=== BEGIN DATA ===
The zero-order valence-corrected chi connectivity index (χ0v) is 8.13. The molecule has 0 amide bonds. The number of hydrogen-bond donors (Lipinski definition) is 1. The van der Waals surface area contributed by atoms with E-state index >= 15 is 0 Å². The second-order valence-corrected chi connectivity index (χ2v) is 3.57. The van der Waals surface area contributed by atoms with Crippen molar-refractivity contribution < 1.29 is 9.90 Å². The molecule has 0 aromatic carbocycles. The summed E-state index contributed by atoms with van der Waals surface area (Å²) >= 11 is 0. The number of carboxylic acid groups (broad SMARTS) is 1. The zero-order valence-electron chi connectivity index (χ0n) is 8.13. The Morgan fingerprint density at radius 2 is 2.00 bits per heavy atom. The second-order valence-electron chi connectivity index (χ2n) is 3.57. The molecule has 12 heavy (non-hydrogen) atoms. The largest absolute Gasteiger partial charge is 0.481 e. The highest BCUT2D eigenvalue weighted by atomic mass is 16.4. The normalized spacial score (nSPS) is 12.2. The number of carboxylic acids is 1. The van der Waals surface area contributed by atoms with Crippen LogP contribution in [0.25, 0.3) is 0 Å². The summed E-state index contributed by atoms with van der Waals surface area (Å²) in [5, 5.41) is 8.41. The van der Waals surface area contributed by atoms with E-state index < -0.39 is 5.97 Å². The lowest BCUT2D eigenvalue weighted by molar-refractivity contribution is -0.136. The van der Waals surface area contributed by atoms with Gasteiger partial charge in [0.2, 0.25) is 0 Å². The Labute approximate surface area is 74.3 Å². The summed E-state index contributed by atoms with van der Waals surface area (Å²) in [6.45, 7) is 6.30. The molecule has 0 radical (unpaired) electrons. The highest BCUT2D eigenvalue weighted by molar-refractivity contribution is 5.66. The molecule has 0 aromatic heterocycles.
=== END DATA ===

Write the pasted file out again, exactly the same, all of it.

The zero-order valence-corrected chi connectivity index (χ0v) is 8.13. The molecule has 0 amide bonds. The number of hydrogen-bond donors (Lipinski definition) is 1. The van der Waals surface area contributed by atoms with E-state index >= 15 is 0 Å². The second-order valence-corrected chi connectivity index (χ2v) is 3.57. The van der Waals surface area contributed by atoms with Crippen molar-refractivity contribution < 1.29 is 9.90 Å². The molecule has 0 aromatic carbocycles. The summed E-state index contributed by atoms with van der Waals surface area (Å²) >= 11 is 0. The number of carboxylic acid groups (broad SMARTS) is 1. The zero-order valence-electron chi connectivity index (χ0n) is 8.13. The Morgan fingerprint density at radius 2 is 2.00 bits per heavy atom. The second-order valence-electron chi connectivity index (χ2n) is 3.57. The molecule has 12 heavy (non-hydrogen) atoms. The largest absolute Gasteiger partial charge is 0.481 e. The highest BCUT2D eigenvalue weighted by atomic mass is 16.4. The normalized spacial score (nSPS) is 12.2. The number of carboxylic acids is 1. The van der Waals surface area contributed by atoms with Crippen LogP contribution in [0.25, 0.3) is 0 Å². The summed E-state index contributed by atoms with van der Waals surface area (Å²) in [5, 5.41) is 8.41. The van der Waals surface area contributed by atoms with E-state index < -0.39 is 5.97 Å². The lowest BCUT2D eigenvalue weighted by molar-refractivity contribution is -0.136. The van der Waals surface area contributed by atoms with Gasteiger partial charge in [0.2, 0.25) is 0 Å². The Labute approximate surface area is 74.3 Å². The summed E-state index contributed by atoms with van der Waals surface area (Å²) in [6.45, 7) is 6.30. The molecule has 0 radical (unpaired) electrons. The highest BCUT2D eigenvalue weighted by molar-refractivity contribution is 5.66. The molecule has 0 aromatic heterocycles.